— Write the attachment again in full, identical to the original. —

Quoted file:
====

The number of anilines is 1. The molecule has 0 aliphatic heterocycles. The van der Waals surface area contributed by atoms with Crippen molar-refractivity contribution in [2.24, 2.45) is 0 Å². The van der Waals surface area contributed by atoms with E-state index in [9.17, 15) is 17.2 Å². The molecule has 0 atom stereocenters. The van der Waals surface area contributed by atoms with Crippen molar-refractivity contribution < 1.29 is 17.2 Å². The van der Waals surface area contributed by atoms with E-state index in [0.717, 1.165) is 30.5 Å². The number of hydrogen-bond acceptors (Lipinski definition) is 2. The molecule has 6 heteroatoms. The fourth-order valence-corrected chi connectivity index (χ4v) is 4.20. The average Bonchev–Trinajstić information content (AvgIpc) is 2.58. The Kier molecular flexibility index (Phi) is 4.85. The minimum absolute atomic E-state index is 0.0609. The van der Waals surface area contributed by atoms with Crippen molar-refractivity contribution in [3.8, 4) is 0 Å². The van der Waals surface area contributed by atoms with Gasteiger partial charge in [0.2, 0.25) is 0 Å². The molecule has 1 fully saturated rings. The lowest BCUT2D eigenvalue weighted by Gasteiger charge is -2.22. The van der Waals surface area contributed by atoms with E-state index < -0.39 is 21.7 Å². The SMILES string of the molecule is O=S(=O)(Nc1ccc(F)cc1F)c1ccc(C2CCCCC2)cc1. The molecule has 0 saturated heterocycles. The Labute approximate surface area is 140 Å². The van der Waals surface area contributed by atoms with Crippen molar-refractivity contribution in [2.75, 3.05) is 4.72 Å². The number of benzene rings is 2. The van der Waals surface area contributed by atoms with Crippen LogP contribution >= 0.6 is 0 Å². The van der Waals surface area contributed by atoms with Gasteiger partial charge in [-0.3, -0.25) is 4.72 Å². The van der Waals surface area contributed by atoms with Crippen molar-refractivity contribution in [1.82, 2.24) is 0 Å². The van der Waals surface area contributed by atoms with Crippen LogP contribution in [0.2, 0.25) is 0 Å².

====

The number of anilines is 1. The molecule has 0 aliphatic heterocycles. The van der Waals surface area contributed by atoms with Crippen molar-refractivity contribution in [2.24, 2.45) is 0 Å². The van der Waals surface area contributed by atoms with E-state index in [9.17, 15) is 17.2 Å². The molecule has 0 atom stereocenters. The van der Waals surface area contributed by atoms with Crippen molar-refractivity contribution < 1.29 is 17.2 Å². The van der Waals surface area contributed by atoms with E-state index in [0.717, 1.165) is 30.5 Å². The number of hydrogen-bond acceptors (Lipinski definition) is 2. The molecule has 6 heteroatoms. The fourth-order valence-corrected chi connectivity index (χ4v) is 4.20. The average Bonchev–Trinajstić information content (AvgIpc) is 2.58. The Kier molecular flexibility index (Phi) is 4.85. The minimum absolute atomic E-state index is 0.0609. The van der Waals surface area contributed by atoms with Crippen molar-refractivity contribution in [3.8, 4) is 0 Å². The van der Waals surface area contributed by atoms with Gasteiger partial charge in [0.2, 0.25) is 0 Å². The molecule has 1 fully saturated rings. The lowest BCUT2D eigenvalue weighted by Gasteiger charge is -2.22. The van der Waals surface area contributed by atoms with E-state index < -0.39 is 21.7 Å². The SMILES string of the molecule is O=S(=O)(Nc1ccc(F)cc1F)c1ccc(C2CCCCC2)cc1. The molecule has 0 saturated heterocycles. The Labute approximate surface area is 140 Å². The van der Waals surface area contributed by atoms with Crippen molar-refractivity contribution in [2.75, 3.05) is 4.72 Å². The number of benzene rings is 2. The van der Waals surface area contributed by atoms with Crippen LogP contribution >= 0.6 is 0 Å². The van der Waals surface area contributed by atoms with Gasteiger partial charge in [-0.3, -0.25) is 4.72 Å². The van der Waals surface area contributed by atoms with Crippen molar-refractivity contribution in [1.82, 2.24) is 0 Å². The van der Waals surface area contributed by atoms with Crippen LogP contribution in [0.2, 0.25) is 0 Å².